Five minutes after my aerobics class ended I essentially lost my job. Another coronavirus subject line email informed me that all fitness classes were cancelled for the remainder of the semester (expected but unhappy news). I sat in my car for ten minutes and tamped down my urge to cry. So many people had it much worse than I did. About one third of my friends are performers who all just lost their full-time jobs due to show closures. Additionally, the livelihoods of too many people around the world are now threatened because many individuals can’t “just take time off of work.”
Soon more closures rolled in. Schools, restaurants, gyms, country borders shut down in a disconcerting ripple. Each institution and business anxiously watched officials for cues. On the 15th the governor restricted gatherings to 25 people. Shut downs surged. Subsequently I found myself locked alone in my tiny apartment without my usual outlets for anxiety-relief.
While I still hoped the closures were an overreaction, I realized the gravity of the pandemic. From what I understand, social distancing mitigates damage by reducing the opportunities for individual coronavirus contact and therefore reduces the speed of spread. This protects those at high-risk for viral infections (primarily the elderly and those with underlying conditions) as well as presently healthy individuals. And while I could easily gamble with my own life, I would never want to spread the virus to anyone else. I am especially worried about my grandmother who lives in a nursing home in Washington state, and my father who is a doctor in Colorado.
No matter how necessary, the extreme measures being taken all around the world to contain this virus have brought about a mass hysteria. Understandably, many people are worried about contracting coronavirus. We have all seen an increase in individuals wearing masks around the city and noticed barren store shelves resulting from panicked buying (why toilet paper has been deemed a “necessity” I will never understand). I was in high school during the 2008 financial crisis, so I am waiting with bated breath to see how the economy will react to the current situation. What kind of environment will we be graduating into? I should wear a blood-pressure cuff.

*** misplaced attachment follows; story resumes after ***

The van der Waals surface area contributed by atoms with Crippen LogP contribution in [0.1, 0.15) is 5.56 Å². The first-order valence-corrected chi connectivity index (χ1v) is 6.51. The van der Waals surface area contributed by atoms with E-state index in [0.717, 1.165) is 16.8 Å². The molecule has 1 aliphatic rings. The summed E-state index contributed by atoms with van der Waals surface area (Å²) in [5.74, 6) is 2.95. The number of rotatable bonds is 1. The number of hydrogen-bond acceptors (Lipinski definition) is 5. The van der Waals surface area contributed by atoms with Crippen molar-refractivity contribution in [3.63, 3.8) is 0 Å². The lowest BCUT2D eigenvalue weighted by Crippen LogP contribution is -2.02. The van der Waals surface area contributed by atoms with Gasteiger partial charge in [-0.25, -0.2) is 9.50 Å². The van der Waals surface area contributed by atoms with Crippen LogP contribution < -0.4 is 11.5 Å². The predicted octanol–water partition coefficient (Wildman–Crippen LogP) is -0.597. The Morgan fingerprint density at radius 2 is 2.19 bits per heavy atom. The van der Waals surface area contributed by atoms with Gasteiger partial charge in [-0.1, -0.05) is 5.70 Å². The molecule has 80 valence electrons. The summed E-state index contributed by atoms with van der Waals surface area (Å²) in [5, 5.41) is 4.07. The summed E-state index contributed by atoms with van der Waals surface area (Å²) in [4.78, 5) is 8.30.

In light of my increasing anxiety and the ominous energy around Boston, I have found myself replaying words my dad used to tell my brother and me while backpacking in the mountains: “panic kills” (a mutation of “cotton kills” for the real outdoorsmen). While this phrase is not actually true in all respects, and I am sure there is some actual evolutionary purpose to panicking, it should be taken to mean that a calm and rational approach to a situation may be to your advantage. I feel more in control when I break down a current crisis into more digestible bits or take a step back and form a plan of attack for potential future situations. What would I do if I got sick? What would I pack if I had to leave the city? How would I stretch my last dollar in an emergency?
Additionally, I have been taking comfort in the stories from past generations. My grandmother was a teenager in Latvia during World War II and ended up abandoning her entire life to flee to the United States. She is also one of the most inspiring, positive and caring people I know. Throughout history we all have been plagued with great uncertainty and adversity. However, my grandmother and many others are proof that humans are resilient creatures. So, despite all the doom, gloom and my personal frustrations with the coronavirus pandemic, a real positive to focus on is that humans have made it through all of these past unforeseen tribulations.
We are stronger than we think.
Erika Craven is a third-year student at BC Law. Email her at firstname.lastname@example.org.